Some of the most common simple or refined carbohydrates include white bread, and foods with added sugar, including juices made from concentrate. Alternatively, complex carbohydrates energize your body while also providing fiber and starch. These are foods like fruit, vegetables, beans, and whole grains. So try swapping your bagel for some whole grain toast, or your pasta for some whole wheat pasta or chickpea pasta if that feels right for you.
6. Fill up with fiber
Fiber is excellent for regulating blood sugar and maintaining a healthy gastrointestinal (GI) system. It helps move waste through our bodies effectively and contributes to healthy cholesterol levels. It’s a good idea to have about 25 grams of fiber everyday. Fruits, vegetables, nuts, and beans are excellent sources of fiber.
7. Choose full-fat dairy
Full-fat dairy foods provide the building blocks for the hormones necessary for fertility: estrogen and progesterone. Hormones require cholesterols (fats) from our diet in order to be made. If your diet is lacking in fat, you may not be able to make the hormones necessary to have a regular menstrual cycle and thus, ovulate and get pregnant. So add in some yogurt, whole milk or cheese to be sure you’re getting what your body needs!
8. Be mindful about alcohol
Enjoying a cocktail once in a while or a glass of wine with your meal is all part of balance. And there isn’t any solid evidence that occasional social alcohol use is associated with infertility. However, moderate alcohol intake (3-6 drinks per week) or more can significantly increase your risk for infertility. Enjoying a mocktail every once in a while can help get you ready for eliminating alcohol altogether once you get that positive pregnancy test!
9. Start your multivitamin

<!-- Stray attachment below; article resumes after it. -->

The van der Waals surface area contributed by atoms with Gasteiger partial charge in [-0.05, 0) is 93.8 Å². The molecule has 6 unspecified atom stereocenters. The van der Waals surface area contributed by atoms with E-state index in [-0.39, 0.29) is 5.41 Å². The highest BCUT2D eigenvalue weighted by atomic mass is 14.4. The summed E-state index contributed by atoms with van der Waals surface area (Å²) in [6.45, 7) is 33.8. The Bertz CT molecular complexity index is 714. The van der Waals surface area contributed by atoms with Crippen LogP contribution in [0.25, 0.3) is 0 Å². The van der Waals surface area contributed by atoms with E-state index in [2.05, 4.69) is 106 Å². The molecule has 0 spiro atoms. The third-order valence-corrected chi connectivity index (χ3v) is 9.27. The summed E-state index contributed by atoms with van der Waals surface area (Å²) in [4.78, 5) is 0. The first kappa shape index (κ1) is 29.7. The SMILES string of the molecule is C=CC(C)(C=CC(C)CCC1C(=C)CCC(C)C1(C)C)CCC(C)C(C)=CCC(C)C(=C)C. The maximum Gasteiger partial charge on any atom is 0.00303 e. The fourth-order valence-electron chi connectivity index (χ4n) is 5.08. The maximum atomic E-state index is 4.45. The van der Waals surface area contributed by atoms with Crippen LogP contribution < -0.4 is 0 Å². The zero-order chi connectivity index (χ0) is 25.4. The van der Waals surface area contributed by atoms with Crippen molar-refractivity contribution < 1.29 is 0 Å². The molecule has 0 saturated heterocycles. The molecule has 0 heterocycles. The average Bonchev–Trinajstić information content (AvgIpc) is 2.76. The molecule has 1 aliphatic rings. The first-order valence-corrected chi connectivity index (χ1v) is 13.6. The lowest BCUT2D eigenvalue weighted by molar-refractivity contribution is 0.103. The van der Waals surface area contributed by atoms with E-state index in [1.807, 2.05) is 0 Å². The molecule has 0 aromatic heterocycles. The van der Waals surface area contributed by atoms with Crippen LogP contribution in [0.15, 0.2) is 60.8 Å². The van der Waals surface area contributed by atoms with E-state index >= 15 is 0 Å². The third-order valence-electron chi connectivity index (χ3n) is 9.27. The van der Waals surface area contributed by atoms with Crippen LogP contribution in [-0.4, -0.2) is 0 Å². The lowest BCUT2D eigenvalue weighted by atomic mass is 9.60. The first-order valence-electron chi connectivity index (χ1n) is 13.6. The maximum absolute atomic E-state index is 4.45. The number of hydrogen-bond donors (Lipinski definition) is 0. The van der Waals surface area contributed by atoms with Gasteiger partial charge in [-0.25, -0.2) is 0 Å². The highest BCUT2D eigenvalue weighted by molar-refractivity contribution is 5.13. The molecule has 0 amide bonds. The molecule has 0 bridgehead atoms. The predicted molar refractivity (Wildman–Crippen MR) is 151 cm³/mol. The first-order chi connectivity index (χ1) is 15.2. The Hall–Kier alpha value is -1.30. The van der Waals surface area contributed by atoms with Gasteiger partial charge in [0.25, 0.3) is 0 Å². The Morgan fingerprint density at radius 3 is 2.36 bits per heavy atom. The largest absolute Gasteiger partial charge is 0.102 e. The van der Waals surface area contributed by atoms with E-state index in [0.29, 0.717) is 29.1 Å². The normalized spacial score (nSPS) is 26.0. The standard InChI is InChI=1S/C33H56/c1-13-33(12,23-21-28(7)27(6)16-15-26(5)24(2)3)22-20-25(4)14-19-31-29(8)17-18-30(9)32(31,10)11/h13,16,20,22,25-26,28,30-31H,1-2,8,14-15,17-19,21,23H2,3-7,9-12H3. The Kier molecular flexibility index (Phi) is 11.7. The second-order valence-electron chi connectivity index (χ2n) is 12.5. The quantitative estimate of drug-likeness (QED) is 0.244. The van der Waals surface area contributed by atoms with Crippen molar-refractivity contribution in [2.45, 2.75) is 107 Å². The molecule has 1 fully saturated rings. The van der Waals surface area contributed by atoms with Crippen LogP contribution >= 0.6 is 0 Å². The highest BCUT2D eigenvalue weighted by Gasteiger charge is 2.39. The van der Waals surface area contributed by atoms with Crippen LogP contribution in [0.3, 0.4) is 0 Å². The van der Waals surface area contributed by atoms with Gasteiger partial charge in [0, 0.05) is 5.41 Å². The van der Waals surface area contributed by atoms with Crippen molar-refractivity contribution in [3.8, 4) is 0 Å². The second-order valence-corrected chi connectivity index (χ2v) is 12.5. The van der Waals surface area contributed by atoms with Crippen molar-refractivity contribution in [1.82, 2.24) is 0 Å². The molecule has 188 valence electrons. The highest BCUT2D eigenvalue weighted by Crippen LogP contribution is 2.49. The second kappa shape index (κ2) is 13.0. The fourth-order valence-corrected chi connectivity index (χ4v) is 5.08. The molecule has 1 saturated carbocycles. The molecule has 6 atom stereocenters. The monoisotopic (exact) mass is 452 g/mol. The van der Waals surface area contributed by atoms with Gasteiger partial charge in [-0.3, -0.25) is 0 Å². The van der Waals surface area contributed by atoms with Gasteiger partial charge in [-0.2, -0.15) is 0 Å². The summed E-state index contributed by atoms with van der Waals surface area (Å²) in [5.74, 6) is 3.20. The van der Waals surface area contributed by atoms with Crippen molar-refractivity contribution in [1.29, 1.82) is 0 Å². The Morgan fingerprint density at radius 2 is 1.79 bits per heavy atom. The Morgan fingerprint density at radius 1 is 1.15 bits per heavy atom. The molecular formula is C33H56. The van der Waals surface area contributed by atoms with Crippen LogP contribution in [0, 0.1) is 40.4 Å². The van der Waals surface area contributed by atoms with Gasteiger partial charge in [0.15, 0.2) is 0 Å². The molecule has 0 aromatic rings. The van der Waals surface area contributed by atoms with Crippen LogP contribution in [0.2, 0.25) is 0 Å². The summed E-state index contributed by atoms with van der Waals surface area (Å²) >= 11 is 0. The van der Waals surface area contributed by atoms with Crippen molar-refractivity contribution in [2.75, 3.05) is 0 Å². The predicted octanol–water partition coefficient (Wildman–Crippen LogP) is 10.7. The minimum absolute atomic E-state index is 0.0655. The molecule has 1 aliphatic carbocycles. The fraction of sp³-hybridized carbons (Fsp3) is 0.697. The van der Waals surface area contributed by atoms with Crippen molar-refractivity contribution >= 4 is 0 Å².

A multivitamin helps you achieve the recommended daily amounts of folate (folic acid) and iron. Both are essential micronutrients in the early stages of pregnancy. In fact, having enough folic acid on board at the time of conception through the first 8 weeks of pregnancy is associated with a significantly lower risk of baby having a birth defect called spina bifida. Often, people find out they are pregnant too late to take action on this, which is why it’s a good idea to start your prenatal vitamin around three months before you anticipate conceiving.
Reviewed by the Ovia Health Clinical Team
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- Katz DF, Slade DA, Nakajima ST. “Analysis of pre-ovulatory changes in cervical mucus hydration and sperm penetrability.” Adv Contracept. 13(2-3):143-51. Web. June – September 1997.
- Lee CH, Wang Y, Shin SC, Chien YW. “Effects of chelating agents on the rheological property of cervical mucus”. Contraception. 65(6):435-40. June 2002.
- Harvard School of Public Health. “Changes to Diet and Lifestyle May Help Prevent Infertility from Ovulatory Disorders”. Harvard.edu. Harvard School of Public Health. October 31, 2007.
- Jorge E. Chavarro, M.D. et all. “Protein intake and ovulatory infertility” Am J Obstet Gynecol. 198(2): 210.e1–210.e7. March 2011.